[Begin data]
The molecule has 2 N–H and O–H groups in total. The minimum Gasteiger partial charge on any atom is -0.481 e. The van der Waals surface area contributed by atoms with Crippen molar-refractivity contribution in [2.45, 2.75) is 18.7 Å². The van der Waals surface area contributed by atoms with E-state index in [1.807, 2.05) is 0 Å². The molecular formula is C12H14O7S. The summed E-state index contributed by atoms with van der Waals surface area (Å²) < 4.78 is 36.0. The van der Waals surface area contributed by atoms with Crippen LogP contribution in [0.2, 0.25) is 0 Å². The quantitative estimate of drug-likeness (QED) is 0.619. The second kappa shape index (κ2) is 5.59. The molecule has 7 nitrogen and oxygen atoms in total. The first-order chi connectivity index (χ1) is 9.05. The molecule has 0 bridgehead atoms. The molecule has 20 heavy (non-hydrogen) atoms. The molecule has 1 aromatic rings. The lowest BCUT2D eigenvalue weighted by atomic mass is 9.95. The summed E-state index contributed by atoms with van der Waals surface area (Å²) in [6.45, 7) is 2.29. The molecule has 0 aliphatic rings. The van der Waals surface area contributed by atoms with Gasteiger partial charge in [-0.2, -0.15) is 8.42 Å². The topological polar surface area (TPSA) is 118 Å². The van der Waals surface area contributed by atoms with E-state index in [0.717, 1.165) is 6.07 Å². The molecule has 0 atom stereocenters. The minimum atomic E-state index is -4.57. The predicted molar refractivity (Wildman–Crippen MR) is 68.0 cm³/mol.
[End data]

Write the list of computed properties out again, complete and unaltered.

The molecule has 2 N–H and O–H groups in total. The minimum Gasteiger partial charge on any atom is -0.481 e. The van der Waals surface area contributed by atoms with Crippen molar-refractivity contribution in [2.45, 2.75) is 18.7 Å². The van der Waals surface area contributed by atoms with E-state index in [1.807, 2.05) is 0 Å². The molecular formula is C12H14O7S. The summed E-state index contributed by atoms with van der Waals surface area (Å²) < 4.78 is 36.0. The van der Waals surface area contributed by atoms with Crippen LogP contribution in [0.2, 0.25) is 0 Å². The quantitative estimate of drug-likeness (QED) is 0.619. The second kappa shape index (κ2) is 5.59. The molecule has 7 nitrogen and oxygen atoms in total. The first-order chi connectivity index (χ1) is 9.05. The molecule has 0 bridgehead atoms. The molecule has 20 heavy (non-hydrogen) atoms. The molecule has 1 aromatic rings. The lowest BCUT2D eigenvalue weighted by atomic mass is 9.95. The summed E-state index contributed by atoms with van der Waals surface area (Å²) in [6.45, 7) is 2.29. The molecule has 0 aliphatic rings. The van der Waals surface area contributed by atoms with Gasteiger partial charge in [-0.2, -0.15) is 8.42 Å². The topological polar surface area (TPSA) is 118 Å². The van der Waals surface area contributed by atoms with E-state index in [0.717, 1.165) is 6.07 Å². The molecule has 0 atom stereocenters. The minimum atomic E-state index is -4.57. The predicted molar refractivity (Wildman–Crippen MR) is 68.0 cm³/mol.